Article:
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Pregnancy Exercise


A Review of Current Recommendations

Although it is considered safe for pregnant women to continue vigorous exercise throughout pregnancy, and women who have not been active are encouraged to begin an exercise regimen during pregnancy, there are some recommendations that will ensure you are exercising safely.

A pregnant woman should be conscious of things that will cause her body temperature to increase. During the first trimester, increased body temperature is associated with neural tube defects. Anytime during pregnancy, becoming overheated uncomfortable and should be avoided. To prevent overheating, be sure to drink plenty of water, wear appropriate clothing and in a properly heated environment (such as an air-conditioned room or outside on a non-humid day).

The demands on the pregnant body can cause a pregnant woman to fatigue faster while exercising. Pay attention to your body and stop exercising when you get tired, dizzy or short of breath. Remember, you want to maintain your fitness level not make major increases.

Be sure to eat a protein and complex carbohydrate (cheese and wheat crackers, peanut butter on a whole wheat bread) 2 hours before exercising to prevent extreme drops in blood sugar levels.

Avoid breath holding during exertion. Keep your breathing as normal as possible, and exhale during moves that take extra effort.

Avoid positions and exercises that put stress on the stretched abdominal muscles. Also, avoid moves that put extra pressure on your connective tissues of your joints. Your joints will be looser during pregnancy because of the hormone relaxin, and extra care should be taken to ensure you do not damage. Take extra care when adding weights to your routine.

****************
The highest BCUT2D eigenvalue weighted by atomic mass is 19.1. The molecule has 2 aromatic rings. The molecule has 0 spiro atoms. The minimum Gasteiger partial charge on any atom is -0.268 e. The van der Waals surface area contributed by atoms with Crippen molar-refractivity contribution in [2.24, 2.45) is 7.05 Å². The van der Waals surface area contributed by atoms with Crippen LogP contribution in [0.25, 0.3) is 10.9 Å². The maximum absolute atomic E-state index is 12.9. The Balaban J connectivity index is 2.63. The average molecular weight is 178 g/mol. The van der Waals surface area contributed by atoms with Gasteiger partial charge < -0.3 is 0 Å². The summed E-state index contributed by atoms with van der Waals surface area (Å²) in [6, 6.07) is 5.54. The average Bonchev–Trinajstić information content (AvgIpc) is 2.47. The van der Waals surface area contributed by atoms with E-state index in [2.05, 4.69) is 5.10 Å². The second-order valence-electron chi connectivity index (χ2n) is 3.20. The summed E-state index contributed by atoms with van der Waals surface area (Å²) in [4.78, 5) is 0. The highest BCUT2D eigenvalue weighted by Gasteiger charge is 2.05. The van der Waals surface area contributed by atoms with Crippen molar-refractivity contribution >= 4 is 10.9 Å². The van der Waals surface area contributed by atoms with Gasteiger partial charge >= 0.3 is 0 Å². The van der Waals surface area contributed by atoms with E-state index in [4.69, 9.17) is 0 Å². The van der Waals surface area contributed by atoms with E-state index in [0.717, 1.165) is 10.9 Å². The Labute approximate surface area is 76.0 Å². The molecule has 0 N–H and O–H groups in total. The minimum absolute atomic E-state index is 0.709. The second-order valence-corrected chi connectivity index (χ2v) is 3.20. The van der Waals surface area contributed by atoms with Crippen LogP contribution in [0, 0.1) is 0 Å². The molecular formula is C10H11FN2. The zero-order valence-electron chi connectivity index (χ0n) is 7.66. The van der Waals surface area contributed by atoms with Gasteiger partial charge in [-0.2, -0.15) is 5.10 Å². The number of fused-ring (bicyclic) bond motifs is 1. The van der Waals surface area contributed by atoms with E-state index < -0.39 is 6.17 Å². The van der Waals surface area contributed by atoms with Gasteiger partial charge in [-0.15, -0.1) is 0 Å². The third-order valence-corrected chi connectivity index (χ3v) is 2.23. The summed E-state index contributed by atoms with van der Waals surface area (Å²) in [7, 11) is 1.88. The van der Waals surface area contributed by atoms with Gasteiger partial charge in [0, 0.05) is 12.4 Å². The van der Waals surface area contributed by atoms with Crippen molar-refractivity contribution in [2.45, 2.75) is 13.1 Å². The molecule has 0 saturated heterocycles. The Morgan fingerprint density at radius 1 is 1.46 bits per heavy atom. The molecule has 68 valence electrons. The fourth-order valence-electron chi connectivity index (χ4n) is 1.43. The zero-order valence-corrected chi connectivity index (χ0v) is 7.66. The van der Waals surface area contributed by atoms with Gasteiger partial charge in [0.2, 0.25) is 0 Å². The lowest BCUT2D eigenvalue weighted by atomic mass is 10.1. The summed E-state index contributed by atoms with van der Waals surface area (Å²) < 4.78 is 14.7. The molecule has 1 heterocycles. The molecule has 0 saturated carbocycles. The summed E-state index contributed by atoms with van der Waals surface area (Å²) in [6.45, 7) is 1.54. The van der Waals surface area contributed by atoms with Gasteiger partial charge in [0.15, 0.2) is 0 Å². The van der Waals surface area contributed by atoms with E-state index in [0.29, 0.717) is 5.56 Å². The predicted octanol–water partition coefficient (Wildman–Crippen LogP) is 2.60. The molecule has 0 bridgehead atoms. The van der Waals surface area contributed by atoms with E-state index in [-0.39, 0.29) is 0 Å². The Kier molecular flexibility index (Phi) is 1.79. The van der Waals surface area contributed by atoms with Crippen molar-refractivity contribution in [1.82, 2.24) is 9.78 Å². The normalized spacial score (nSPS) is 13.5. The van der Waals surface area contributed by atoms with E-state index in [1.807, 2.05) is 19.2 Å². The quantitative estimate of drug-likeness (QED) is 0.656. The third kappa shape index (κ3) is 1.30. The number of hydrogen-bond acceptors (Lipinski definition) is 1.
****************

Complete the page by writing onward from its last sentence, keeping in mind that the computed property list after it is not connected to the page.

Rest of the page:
Work out at an intensity that lets you talk during exercise, but not sing. That will let you know that you are exercising at a moderate level.

Although exercise can help prevent excessive weight gain during pregnancy, it should not prevent you from gaining a normal amount of weight. The average weight gain for a healthy pregnancy is 35 pounds.

If you are experiencing problems with your pregnancy, talk to your health care provider about how to modify exercises.

Contraindications for Exercise in Pregnancy

The American College of Obstetricians and Gynecologists (ACOG) has stated that for most women, exercise during pregnancy is healthy. However, they do advise that each pregnancy be evaluated individually to determine the safety to mother and baby.

According to ACOG, there are cases in which it is not safe for the mother to participate in aerobic exercise. The mother is recommended not to exercise if she has:

  • Haemodynamically significant heart disease
  • Restrictive lung disease
  • Incompetent cervix/cerclage
  • Multiple gestation at risk for premature labor
  • Persistent second or third trimester bleeding
  • Placenta praevia after 26 weeks gestation
  • Premature labor during the current pregnancy
  • Ruptured membranes
  • Pregnancy induced hypertension

ACOG also feels that in some instances, aerobic exercise may not be safe. Pregnancies should be reviewed carefully if the mother has:

  • Severe anemia
  • Unevaluated maternal cardiac arrhythmia
  • Chronic bronchitis
  • Poorly controlled type I diabetes
  • Extreme morbid obesity
  • Extreme underweight (body mass index < 12)
  • History of extremely sedentary lifestyle
  • Intrauterine growth restriction in current pregnancy
  • Poorly controlled hypertension/pre-eclampsia
  • Orthopaedic limitations
  • Poorly controlled seizure disorder
  • Poorly controlled thyroid disease
  • Heavy smoker

According to ACOG, a pregnant woman should cease exercising and contact her health care provider if she experiences:

  • Vaginal bleeding
  • Dyspnoea before exertion
  • Headache
  • Chest pain
  • Muscle weakness
  • Calf pain or swelling (need to rule out thrombophlebitis)
  • Preterm labor
  • Decreased fetal movement
  • Amniotic fluid leakage

ACOG Committee 2002 Opinion no. 267: exercise during pregnancy and the postpartum period. Obstet Gynecol 99:171-3

The American College of Sports Medicine. Current Comments: August 2000

Kropp, Tori 2000 Prenatal Training. American Fitness 19:5 p45(1)

Rote, Bonnie 1995 The Pregnant Exerciser. American Fitness 13:1 p24(6)

Exercise During Pregnancy. Clinical Reference Systems, Annual 2001 p751